Fundraising decision is like spinning the wheel of fortune, sometimes you get the result that you desire, while other times you end up with something you always hoped to avoid. With the evolution of startup companies, founders have an abundance of options available to them, when thinking about fundraising. One of these fundraising models introduced by Ycombinator is the Simple Agreement for Future Equity simply known as SAFE.

In this series, we are delving into the fascinating world of Simple Agreement for Future Equity (SAFE) – a versatile financial instrument designed to simplify funding while keeping your start-up’s growth on track.

The SAFE Unveiled: A Brief Overview

A SAFE is essentially a contract between an investor and a start-up company. It allows the investor to provide funding to the start-up in exchange for the promise of future equity (ownership) in the company, typically upon the occurrence of a specific triggering event. This triggering event is often tied to a subsequent equity financing round, such as a Series A funding round.

There is minimum negotiation in a SAFE, usually, the negotiation with the investor only entails two points;

  1. How much money the investor will put into the company and;
  2. What valuation cap or discount the parties will adopt at conversion?

Navigating the Different Flavors of SAFEs

A SAFE Is not a one-size-fits-all deal. Different start-up scenarios call for distinct structures that cater to specific goals and investor dynamics. Here’s a glimpse into a few variations you might encounter:

Traditional SAFE: This is the foundation of it all. Investors provide funds, startups secure capital, and equity conversion happens when a predetermined event occurs.

Valuation Cap SAFE: This one adds an extra layer. Picture a cap on the valuation at which the investor’s investment converts into equity. Even if your start-up skyrockets in value, the investors’ equity will be issued at a unit price reflecting the pre-set value cap.

Discount SAFE: Investors here enjoy a little perk as a reward for their risks. They get to buy equity at a reduced price compared to the later equity round’s price per share. It’s a win-win: incentives for them and an early cash infusion for you.

MFN (Most Favored Nation) SAFE: Here’s fairness in action. Investors with the most favored nation provision simply seek to retain the benefit of any more favorable terms the start-up offers to investors in subsequent convertible notes or SAFE rounds before a conversion. It’s about keeping the playing field level.

MFN + Valuation Cap + Discount SAFE: Why settle for one when you can have all three? This mega SAFE combines the perks of valuation caps, discounts, and the Most Favored Nation clause. Flexibility and protection rolled into one.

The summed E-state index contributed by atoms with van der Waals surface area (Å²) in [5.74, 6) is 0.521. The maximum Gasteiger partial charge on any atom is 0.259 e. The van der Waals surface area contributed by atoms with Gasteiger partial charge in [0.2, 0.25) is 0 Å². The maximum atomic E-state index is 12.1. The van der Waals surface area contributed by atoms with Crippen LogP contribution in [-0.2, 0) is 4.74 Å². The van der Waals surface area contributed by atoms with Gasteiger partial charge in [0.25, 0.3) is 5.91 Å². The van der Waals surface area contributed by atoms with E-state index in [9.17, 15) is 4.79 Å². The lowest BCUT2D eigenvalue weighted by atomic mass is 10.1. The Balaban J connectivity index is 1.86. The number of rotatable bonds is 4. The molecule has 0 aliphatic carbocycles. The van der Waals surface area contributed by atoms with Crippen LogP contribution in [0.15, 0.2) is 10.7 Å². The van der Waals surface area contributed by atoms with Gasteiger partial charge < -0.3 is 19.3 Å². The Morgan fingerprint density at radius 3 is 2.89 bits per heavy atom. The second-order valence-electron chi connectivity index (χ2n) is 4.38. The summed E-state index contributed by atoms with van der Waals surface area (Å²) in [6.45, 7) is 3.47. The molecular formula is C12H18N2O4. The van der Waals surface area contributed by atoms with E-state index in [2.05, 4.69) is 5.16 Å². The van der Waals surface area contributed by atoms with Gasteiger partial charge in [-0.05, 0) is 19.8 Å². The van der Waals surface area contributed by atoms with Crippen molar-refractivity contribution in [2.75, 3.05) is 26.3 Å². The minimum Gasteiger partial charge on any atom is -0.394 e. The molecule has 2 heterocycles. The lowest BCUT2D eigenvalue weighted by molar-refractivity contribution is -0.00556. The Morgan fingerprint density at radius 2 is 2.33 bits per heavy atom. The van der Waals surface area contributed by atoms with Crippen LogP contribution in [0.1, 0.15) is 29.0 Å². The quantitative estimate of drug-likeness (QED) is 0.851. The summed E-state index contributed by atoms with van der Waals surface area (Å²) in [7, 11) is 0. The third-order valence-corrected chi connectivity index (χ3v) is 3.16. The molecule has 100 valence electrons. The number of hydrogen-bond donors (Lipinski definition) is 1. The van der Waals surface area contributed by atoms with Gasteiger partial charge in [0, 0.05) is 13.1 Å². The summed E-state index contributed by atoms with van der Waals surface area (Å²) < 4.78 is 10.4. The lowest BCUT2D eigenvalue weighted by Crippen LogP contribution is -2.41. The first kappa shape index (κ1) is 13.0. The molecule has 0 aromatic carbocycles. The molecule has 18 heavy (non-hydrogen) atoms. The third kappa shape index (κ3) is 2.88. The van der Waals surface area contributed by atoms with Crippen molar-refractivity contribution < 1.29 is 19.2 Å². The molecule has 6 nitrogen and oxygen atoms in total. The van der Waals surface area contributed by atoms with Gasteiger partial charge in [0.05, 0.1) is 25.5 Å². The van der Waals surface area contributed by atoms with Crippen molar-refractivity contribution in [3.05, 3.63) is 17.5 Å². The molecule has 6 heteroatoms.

MFN + Next Equity Financing Cap SAFE: Worried about dilution? This one’s for you. A cap ensures your investor’s equity conversion doesn’t exceed a set percentage of the next equity financing round. Your investor’s interests remain safeguarded.

How does a SAFE work?

SAFE agreements are designed to streamline the investment process and reduce the need for detailed negotiations around valuation and other terms at the early stages of a start-up’s development. They are considered investor-friendly due to their simplicity and the potential for favorable terms (discounts and valuation caps). However, they also have their critics who argue that they might not fully protect investor interests in certain scenarios.

How do you know if your startup should pursue a SAFE route?

The decision to adopt a SAFE or any fundraising method depends on several factors. Here are some considerations to help you determine when to adopt a SAFE as a start-up founder:

  1. Stage of Your Start-up: SAFEs are often used in early-stage funding rounds when it’s difficult to determine a precise valuation. If your start-up is still in its infancy and lacks substantial financial history or traction, a SAFE might be more suitable.
  2. Lack of Valuation Clarity: If your start-up’s valuation is uncertain due to various factors such as evolving market conditions or the absence of comparable companies, using a SAFE can postpone the valuation discussion until a later, more informed point in time.
  3. Speed and Simplicity: SAFEs are generally simpler and quicker to execute compared to traditional equity financing rounds that involve detailed negotiations on valuation terms. If you need to raise funds quickly to seize an opportunity or meet a milestone, a SAFE might be a good option.
  4. Investor Preference: Some investors are comfortable with SAFEs, while others may prefer traditional equity investments with a fixed valuation. Understanding your potential investors’ preferences can influence your decision to use SAFEs.

Final Thoughts

As with any fundraising method, the decision to use a SAFE should align with your start-up’s goals, investor relationships, and stage of development. While SAFEs offer benefits, it’s essential to weigh their potential downsides and complexities, such as dilution and conversion mechanics in subsequent rounds.

For personalized advice tailored to your start-up’s unique circumstances, consult legal advisors who can provide insights that’ll set you on the right path.

Written bChiamaka Ogbonnaya for The Trusted Advisors

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